BUDAPEST, July 15 (Reuters) - Thousands of Hungarians braved scorching heat for the annual Pride march in Budapest on Saturday, protesting against government controls over public displays by the LGBT community.
Prime Minister Viktor Orban's government promotes a Christian-conservative agenda and in 2021 banned "display and promotion of homosexuality" in books and films accessible by under-18s despite strong criticism from rights groups and the European Union.
"The Pride (movement) should be the pioneer of freedom of expression, acceptance and equality," said Gergely Varga, a marcher and makeup artist in his 30s wearing rainbow-coloured clothes designed by a friend.
"But unfortunately I have to say that being proud of being gay is not as accepted in Hungary as in the West."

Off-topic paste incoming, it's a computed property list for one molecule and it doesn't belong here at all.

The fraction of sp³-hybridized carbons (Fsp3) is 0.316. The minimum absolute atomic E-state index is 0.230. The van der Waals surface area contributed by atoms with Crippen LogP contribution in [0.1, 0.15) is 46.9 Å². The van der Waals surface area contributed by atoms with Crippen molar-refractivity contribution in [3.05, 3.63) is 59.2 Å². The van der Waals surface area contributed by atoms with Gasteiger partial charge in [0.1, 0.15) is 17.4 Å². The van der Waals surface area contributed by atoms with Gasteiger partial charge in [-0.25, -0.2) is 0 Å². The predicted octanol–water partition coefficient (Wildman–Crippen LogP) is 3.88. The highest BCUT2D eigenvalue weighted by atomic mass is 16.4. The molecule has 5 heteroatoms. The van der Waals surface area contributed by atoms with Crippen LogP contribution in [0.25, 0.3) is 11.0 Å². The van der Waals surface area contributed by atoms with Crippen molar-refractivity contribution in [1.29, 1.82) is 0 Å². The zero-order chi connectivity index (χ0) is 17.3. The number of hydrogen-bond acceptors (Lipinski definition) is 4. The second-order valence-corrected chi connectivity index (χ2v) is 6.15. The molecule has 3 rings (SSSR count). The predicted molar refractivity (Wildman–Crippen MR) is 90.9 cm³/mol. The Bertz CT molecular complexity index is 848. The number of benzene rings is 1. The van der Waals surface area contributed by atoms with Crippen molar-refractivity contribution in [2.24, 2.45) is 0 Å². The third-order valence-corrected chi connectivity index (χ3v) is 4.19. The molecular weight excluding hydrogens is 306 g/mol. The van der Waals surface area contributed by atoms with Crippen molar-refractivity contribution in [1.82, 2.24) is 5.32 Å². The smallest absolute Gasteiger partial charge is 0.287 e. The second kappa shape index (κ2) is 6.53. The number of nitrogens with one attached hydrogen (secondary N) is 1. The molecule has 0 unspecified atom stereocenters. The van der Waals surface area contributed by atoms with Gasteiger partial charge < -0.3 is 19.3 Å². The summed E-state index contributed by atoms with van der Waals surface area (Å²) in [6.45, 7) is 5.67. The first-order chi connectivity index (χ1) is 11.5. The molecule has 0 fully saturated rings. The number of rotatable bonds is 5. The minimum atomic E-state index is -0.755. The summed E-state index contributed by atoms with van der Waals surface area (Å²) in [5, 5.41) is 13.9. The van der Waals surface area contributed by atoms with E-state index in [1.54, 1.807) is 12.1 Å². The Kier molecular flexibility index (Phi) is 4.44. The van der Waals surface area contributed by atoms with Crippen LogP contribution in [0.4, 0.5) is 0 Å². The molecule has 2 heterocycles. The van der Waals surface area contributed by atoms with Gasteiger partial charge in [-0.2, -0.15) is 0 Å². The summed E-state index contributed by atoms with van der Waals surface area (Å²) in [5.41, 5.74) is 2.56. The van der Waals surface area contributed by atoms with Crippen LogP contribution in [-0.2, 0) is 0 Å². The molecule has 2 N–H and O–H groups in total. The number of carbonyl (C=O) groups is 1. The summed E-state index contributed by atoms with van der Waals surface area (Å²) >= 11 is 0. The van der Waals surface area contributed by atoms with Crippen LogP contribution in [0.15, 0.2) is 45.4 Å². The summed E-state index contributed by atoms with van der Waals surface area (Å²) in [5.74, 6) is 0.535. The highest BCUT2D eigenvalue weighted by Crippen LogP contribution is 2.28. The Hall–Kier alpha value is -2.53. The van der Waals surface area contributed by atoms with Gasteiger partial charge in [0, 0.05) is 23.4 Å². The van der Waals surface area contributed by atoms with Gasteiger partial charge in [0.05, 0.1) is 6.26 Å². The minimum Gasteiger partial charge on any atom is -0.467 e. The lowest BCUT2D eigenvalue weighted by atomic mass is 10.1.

Participants waved rainbow flags, danced and cheered as they walked through the Hungarian capital's downtown.
"I think the Budapest Pride is really liberating, we can be very proud of it, but I think we are still discriminated in the grey everyday life," designer Danyi Mark.
Neither organisers nor the government gave a number for the marchers, though witnesses estimated about 10,000.
TV ads for the Pride parade were only allowed to be aired late at night, with most channels not taking the risk at all, Hungarian news site Telex.hu reported.
Also this week, Hungary's second-largest bookseller received a record fine for selling a book that depicts homosexuality without closed wrapping.
On Friday, the embassies of the United States, Germany and 36 other countries urged Hungary to protect LGBT rights and scrap discriminatory laws.
U.S. ambassador David Pressman and many other diplomats participated in Saturday's march.
The government stance towards Hungary's LGBT community was seen as resonating with Orban's conservative voters in the countryside ahead of his fourth-term election win in 2022.
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